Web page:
Introducing LGBTQ+ Liaison: Maureen Muir


Aya Takase-Songui and Saba Nabaeighahroudi

ADVOCATING FOR ACCESSIBILITY: Mental Health and LGBTQ+ Community Support Specialist Maureen Muir shares solutions regarding student accessibility to mental health resources.

Ally Venezia, Staff Writer

National Coming Out Day on Oct. 11 was a day for people around the world to celebrate coming out as proud members of the LGBTQ+ community. For the new IUSD LGBTQ+ liaison Maureen Muir, this meant a lot more students stepped into her office and shared their stories.

“Before the pandemic, I only had about six kids that identified as trans or nonbinary,” Muir said. “After the pandemic though, I had over 27 new kids.”

Virtual learning offered a unique opportunity for internal reflection and for kids to figure out who they are and who they wanted to be, so as students returned to their school sites, they became more confident in their gender identities and sexual orientations, and were proud to present it.

“There’s not a lot of positive things that came out of COVID, but the chance for kids to feel comfortable enough in their own skin is such an amazing feeling,” Muir said. “I’m just glad that I am able to be such a huge advocate for these kiddos.”

Muir is only four weeks into her new position as the district’s LGBTQ+ Community Support, but she has already been a vital part of the LGBTQ+ support system for years from her old position as a counselor at Portola High School.

Last year, Muir’s position consisted of the everyday job of a high school counselor but she also held a special place in many students’ hearts, as she was their closest confidant when it came to seeking guidance about their mental health and family situations when they decided they wanted to come out to their parents.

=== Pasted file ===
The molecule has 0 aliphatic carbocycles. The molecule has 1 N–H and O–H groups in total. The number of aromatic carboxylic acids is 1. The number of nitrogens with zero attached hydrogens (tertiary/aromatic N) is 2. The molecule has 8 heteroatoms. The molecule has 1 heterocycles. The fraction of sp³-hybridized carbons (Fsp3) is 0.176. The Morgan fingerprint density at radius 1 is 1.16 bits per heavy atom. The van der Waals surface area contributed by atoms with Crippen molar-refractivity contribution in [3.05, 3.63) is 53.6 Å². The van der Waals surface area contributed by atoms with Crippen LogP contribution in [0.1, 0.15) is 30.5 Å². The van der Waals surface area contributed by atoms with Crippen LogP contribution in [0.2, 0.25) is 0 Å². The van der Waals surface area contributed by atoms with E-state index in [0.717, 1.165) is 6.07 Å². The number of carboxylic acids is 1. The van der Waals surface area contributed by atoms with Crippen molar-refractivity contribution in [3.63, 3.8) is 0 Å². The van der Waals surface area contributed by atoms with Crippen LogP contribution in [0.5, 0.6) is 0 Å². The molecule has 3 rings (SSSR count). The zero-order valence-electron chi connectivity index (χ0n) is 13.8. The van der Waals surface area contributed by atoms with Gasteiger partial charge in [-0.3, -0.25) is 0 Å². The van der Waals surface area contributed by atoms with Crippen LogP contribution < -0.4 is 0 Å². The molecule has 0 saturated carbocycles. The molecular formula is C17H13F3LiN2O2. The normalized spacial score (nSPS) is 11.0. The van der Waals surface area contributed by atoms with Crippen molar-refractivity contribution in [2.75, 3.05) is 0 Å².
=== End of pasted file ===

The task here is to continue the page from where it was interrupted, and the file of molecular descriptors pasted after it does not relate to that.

IUSD sanctioned the new LGBTQ+ liaison position this year after Muir had been juggling her work as Portola’s head counselor and LGBTQ+ support. Muir’s duties consist of meeting with kids and the parents of LGBTQ+ youth, creating plans for schools with transgender students as well as proving mental health counseling.

“The most important job I have is training staff members on gender support plans and making sure that we are supporting our transgender and nonbinary youth,” Muir said. “But my biggest goal is to establish a trans and nonbinary support group network, or at the very least have a gender and sexuality alliance club at each school.”

Currently, IUSD has three high schools with transgender and nonbinary specific clubs—with Northwood being one of them. Other middle and high schools across IUSD are working to establish their own GSA groups.

For schools that don’t have their own support groups, the LGBTQ Center Orange County offers support groups for both youth and parents who are learning more about their child, such as Monthly Trans Orientations and mental and physical help for youth.

In comparison to other states, California is much more accepting of LGBTQ+ youth. Just this month, Governor Gavin Newsom signed a bill protecting transgender youth from bans against gender-affirming care in red states.

“I had a student whose parents uprooted their entire family from Texas to California just so that their kid could be who they wanted to be,” Muir said.

Muir’s office is located at the Irvine Unified School District Office and she can be reached at her email: [email protected] Each school in IUSD has specific mental health specialists on campus to support LGBTQ+ youth, but Muir is also available.

Muir is continuing to work with schools around IUSD to offer as much support as she can, and to ensure that every student who steps foot onto campus feels safe being exactly who they want to be.